There is virtually no harm to patients in taking blood. Venepuncture for most of us is a momentary discomfort. And once the vein has been punctured, it makes no real difference to the patient whether that blood is used for a single test or a huge battery of tests. Some tests require special bottles but there are significant numbers of tests that can be run on a 10ml clotted blood sample. Furthermore, many SMA machines store the serum and further tests can be requested over the next 24 hrs or so without the patient even knowing. A rogue provider can generate money with the push of a button. The worst rogues do not even bother to perform the tests instead pouring the blood down the sink. In the US, this practice is in fact referred to as sink testing.

Little wonder then that abuse in the area of blood testing is one of the most common findings when we analyse claims data from clients.

Types of Abuse in Blood Testing

Now that we have discussed why blood tests are a prime candidate for FWA, let us break down the different kinds of FWA in detail. Here are a few that crop up quite often:

  1. Abusive pricing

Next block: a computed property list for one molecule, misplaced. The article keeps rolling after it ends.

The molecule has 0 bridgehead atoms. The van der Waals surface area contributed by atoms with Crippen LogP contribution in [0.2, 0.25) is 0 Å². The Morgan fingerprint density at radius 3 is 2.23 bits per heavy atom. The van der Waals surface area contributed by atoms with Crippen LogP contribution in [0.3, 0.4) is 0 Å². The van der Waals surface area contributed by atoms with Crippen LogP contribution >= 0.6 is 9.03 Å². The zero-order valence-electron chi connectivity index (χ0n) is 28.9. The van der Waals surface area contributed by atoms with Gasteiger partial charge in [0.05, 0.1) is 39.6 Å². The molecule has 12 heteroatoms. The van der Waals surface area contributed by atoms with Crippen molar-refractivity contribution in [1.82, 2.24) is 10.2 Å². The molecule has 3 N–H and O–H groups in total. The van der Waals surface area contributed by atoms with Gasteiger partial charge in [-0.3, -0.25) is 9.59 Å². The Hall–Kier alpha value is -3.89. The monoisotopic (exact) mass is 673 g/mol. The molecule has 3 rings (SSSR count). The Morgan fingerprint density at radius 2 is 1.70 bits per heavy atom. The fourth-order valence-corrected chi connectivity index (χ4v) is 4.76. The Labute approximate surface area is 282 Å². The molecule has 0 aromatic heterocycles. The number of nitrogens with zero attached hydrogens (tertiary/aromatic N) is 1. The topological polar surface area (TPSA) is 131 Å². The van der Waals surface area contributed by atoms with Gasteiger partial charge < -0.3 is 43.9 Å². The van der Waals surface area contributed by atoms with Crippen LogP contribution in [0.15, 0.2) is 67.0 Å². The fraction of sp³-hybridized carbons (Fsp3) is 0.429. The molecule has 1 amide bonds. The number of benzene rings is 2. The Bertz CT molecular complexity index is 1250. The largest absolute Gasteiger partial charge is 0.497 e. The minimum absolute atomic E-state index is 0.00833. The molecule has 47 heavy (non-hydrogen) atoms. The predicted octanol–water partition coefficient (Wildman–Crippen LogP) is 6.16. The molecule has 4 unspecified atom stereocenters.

2. Unnecessary testing (sink testing)
  3. Manipulation of order forms or profiles
  4. Setting analysers out of synch with order forms
  5. Unbundling of test profiles
  6. Incentives and kick backs
  7. Tests of no clinical value
  8. Bogus laboratories

Abusive pricing

This is a very common form of abuse, especially in and around London. As indicated above, I have seen blood tests billed at forty times the real cost. The practice of gross overpricing tends to be strongly linked with over-ordering and financial interests given to doctors who are ordering the tests – a tactic commonly used in the past by hospitals to secure this stream of revenue.

Once agreed these inflated prices can be almost impossible to deal with as a whole industry of vested interests then develops around sharing the profits. The huge profits then drive many of the other abuses such as those I have listed below.

The single best piece of advice I would give to healthcare managers is never to enter into contracts that allow providers to make super-profits in certain areas of that contract, even if discounts are offered elsewhere. Even though on average the prices might look reasonable, the existence of super-profits anywhere in the contract provides an incentive to overuse the most profitable services, thus skewing the entire usage under the contract.